Psalm 27:1, 4, 13-14
The readings from both Isaiah and Matthew are fairly clear, so I would like to focus on the psalm instead. Individual lines here summarize and encapsulate elements of the spiritual life that we can lose sight of in the crowd of our concerns and the many and varied calls upon our attention.
"The Lord is my light and my salvation; whom should I fear?"
This statement does not only apply to the end of my life and to the critical or painful events in that life, it touches even the smallest things. God is taking care of us, constantly attentive to all our needs and desires: there is no such thing as coincidence, no real absurdity or pointlessness to our existence, only God's loving providence.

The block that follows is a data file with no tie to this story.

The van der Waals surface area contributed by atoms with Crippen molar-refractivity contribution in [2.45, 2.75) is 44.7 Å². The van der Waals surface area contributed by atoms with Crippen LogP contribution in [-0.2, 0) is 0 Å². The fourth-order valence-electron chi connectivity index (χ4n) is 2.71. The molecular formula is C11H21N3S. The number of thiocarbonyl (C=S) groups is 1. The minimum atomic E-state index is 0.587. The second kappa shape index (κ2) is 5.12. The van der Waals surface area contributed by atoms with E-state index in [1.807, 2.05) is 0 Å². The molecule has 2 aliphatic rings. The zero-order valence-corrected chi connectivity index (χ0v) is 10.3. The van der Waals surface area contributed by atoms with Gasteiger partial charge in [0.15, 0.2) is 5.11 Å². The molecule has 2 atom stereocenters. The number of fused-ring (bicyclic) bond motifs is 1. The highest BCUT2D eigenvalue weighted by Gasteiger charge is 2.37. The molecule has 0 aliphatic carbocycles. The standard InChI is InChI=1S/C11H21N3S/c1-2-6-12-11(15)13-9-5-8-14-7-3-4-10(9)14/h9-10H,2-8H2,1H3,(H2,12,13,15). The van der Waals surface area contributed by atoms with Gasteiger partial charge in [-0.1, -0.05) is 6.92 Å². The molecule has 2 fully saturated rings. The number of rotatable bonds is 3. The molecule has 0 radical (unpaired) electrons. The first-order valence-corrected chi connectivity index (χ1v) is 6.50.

"One thing I ask of the Lord; this I seek: to dwell in the house of the Lord all the days of my life."
This is what Jesus promises at the Last Supper in John's Gospel when he speaks about there being many mansions in his Father's house and his preparing a place for us. Our place is and always has been with the Father: as Augustine says in the opening pages of his Confessions, "You made us for yourself, O Lord, and our hearts are restless until they rest in you."
"I believe that I shall see the goodness of the Lord in the land of the living."
God made us for life and not for death, for love and not for fear. This affirmation of life, whether in this world or in the next, is a continuation of the first verses.
What the lines from this psalm that we use in today's liturgy mean,
at least to me, is that we are not only in God but that we should repose
in him as trustingly as a child in its father's or mother's arms.
Repose: to be there and to be at ease there and to hope to remain there
in peace, knowing that we are loved and cared for beyond our knowledge
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